However, that was still only good enough for a 33 percent success rate. This ranks him thirtieth in the NBA when it comes to point guards' three-point percentages. For point guards who shot at least five threes per game, Rose is fifth behind Stephen Curry, Chauncey Billups, Kyle Lowry and Jason Kidd.
That argument may sound nit-picky, but you have to be if you're trying to rank these top eight guys. Also, Rose could definitely improve his defense, as he averaged only one steal per game last season, but I feel like a lot of that can be attributed to having to do so much offensively for the Bulls.
And even though Rose did have to do so much for his team, his PER is still the second least of any top eight player in this list. For stat buffs, that's kind of a big deal and one of the reasons why many believed the MVP belonged to either LeBron James or Dwight Howard.
Regardless, Rose ranks in at number eight on this list, just because the other seven are that good. If Rose has another season that mimics his last, he is definitely in the running for top five, maybe even top three status.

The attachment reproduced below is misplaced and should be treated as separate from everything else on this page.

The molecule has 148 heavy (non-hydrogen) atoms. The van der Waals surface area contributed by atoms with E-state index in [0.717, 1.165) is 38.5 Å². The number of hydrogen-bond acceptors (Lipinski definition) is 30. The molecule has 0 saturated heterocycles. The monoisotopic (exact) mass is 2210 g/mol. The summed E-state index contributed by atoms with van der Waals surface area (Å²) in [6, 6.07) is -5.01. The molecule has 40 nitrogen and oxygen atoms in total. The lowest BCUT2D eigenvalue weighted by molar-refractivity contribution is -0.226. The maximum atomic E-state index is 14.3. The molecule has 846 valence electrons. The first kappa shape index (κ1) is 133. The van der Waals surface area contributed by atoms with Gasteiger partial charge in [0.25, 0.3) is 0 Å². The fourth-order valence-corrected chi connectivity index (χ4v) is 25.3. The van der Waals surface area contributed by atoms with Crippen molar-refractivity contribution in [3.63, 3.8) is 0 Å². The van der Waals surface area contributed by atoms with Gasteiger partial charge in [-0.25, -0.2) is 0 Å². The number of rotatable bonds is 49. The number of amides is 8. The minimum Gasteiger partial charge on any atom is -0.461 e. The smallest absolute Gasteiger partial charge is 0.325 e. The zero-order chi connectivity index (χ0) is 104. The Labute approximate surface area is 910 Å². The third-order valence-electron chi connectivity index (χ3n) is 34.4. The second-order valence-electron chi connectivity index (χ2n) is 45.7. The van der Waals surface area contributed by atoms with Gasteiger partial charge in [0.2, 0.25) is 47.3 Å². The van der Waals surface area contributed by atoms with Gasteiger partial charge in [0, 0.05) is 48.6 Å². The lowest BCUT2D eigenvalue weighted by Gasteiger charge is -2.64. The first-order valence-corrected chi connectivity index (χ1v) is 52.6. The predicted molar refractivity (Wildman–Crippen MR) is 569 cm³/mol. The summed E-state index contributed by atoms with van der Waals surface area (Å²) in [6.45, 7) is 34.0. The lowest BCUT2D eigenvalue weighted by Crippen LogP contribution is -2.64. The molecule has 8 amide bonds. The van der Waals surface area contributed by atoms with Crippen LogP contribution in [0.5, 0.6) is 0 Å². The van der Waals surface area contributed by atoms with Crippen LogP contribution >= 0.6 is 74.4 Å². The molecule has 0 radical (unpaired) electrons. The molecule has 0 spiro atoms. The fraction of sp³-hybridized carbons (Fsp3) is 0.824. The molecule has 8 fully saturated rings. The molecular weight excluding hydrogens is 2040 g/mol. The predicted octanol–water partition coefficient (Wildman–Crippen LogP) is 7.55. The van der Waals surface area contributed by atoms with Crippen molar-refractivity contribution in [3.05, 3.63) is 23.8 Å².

2010-2011 Stats: 25.3 points per game, 5.1 rebounds per game, 4.7 assists per game; PER: 23.94
"First Derrick Rose at number eight and now Kobe at number seven?! Who is making this list?!"
I know, I know. I'm going to get some grief for putting Kobe Bryant at number seven, I'm sure. It's just, like Rose, I couldn't justify putting Kobe ahead of the guys who are in front of him.
Kobe is one of the best players in the history of the game. He's the closest thing to Michael Jordan we've seen, and will likely see for quite some time. Granted, the argument can be made that Jordan was more like Dwyane Wade, but I tend to see it a bit differently.
He is the fiercest competitor in the NBA, and likely the hardest-worker. Offensively, Kobe has always been one of the best in the league. He can hit a shot from anywhere on the floor, and he actually may have the best post-moves on the Lakers' roster.
Unlike many stars, Kobe isn't just an offensive powerhouse; he is also an admirable defender. He has been selected to 11 All-Defensive NBA teams, including nine All-Defensive First Team selections.
So how is he only number seven? Let's face it, Kobe is getting old, and he's just not the same Kobe he was a few seasons ago.
His steals were down to 1.2 per game last season, which was the third-lowest total of his career. He was outplayed by teammate Pau Gasol more times in the regular season than the opposite, so his "importance to his team" factor took a slight hit, and he was almost run out of the first round of last year's playoffs despite having a far superior team.
That didn't seem to matter, though, because the Lakers were then run out of the playoffs by the NBA champion Dallas Mavericks in the second round.